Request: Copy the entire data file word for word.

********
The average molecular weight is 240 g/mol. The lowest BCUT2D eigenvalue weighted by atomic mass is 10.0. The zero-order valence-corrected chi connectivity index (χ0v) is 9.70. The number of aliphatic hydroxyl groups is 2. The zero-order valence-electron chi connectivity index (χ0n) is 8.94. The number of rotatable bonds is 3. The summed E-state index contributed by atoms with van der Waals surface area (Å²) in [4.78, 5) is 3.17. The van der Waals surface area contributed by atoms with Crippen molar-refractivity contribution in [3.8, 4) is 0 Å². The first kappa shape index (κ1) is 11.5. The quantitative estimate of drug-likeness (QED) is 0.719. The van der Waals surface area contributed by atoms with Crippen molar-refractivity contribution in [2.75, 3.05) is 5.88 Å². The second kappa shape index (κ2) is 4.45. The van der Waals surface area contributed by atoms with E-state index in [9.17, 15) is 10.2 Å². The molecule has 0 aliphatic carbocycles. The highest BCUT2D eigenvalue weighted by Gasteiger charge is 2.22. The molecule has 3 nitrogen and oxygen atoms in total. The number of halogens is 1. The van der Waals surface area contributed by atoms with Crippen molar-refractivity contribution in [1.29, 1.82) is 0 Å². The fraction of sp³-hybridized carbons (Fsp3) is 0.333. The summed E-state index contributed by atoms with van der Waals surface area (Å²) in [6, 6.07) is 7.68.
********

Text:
The average molecular weight is 240 g/mol. The lowest BCUT2D eigenvalue weighted by atomic mass is 10.0. The zero-order valence-corrected chi connectivity index (χ0v) is 9.70. The number of aliphatic hydroxyl groups is 2. The zero-order valence-electron chi connectivity index (χ0n) is 8.94. The number of rotatable bonds is 3. The summed E-state index contributed by atoms with van der Waals surface area (Å²) in [4.78, 5) is 3.17. The van der Waals surface area contributed by atoms with Crippen molar-refractivity contribution in [3.8, 4) is 0 Å². The first kappa shape index (κ1) is 11.5. The quantitative estimate of drug-likeness (QED) is 0.719. The van der Waals surface area contributed by atoms with Crippen molar-refractivity contribution in [2.75, 3.05) is 5.88 Å². The second kappa shape index (κ2) is 4.45. The van der Waals surface area contributed by atoms with E-state index in [9.17, 15) is 10.2 Å². The molecule has 0 aliphatic carbocycles. The highest BCUT2D eigenvalue weighted by Gasteiger charge is 2.22. The molecule has 3 nitrogen and oxygen atoms in total. The number of halogens is 1. The van der Waals surface area contributed by atoms with Crippen molar-refractivity contribution in [1.29, 1.82) is 0 Å². The fraction of sp³-hybridized carbons (Fsp3) is 0.333. The summed E-state index contributed by atoms with van der Waals surface area (Å²) in [6, 6.07) is 7.68.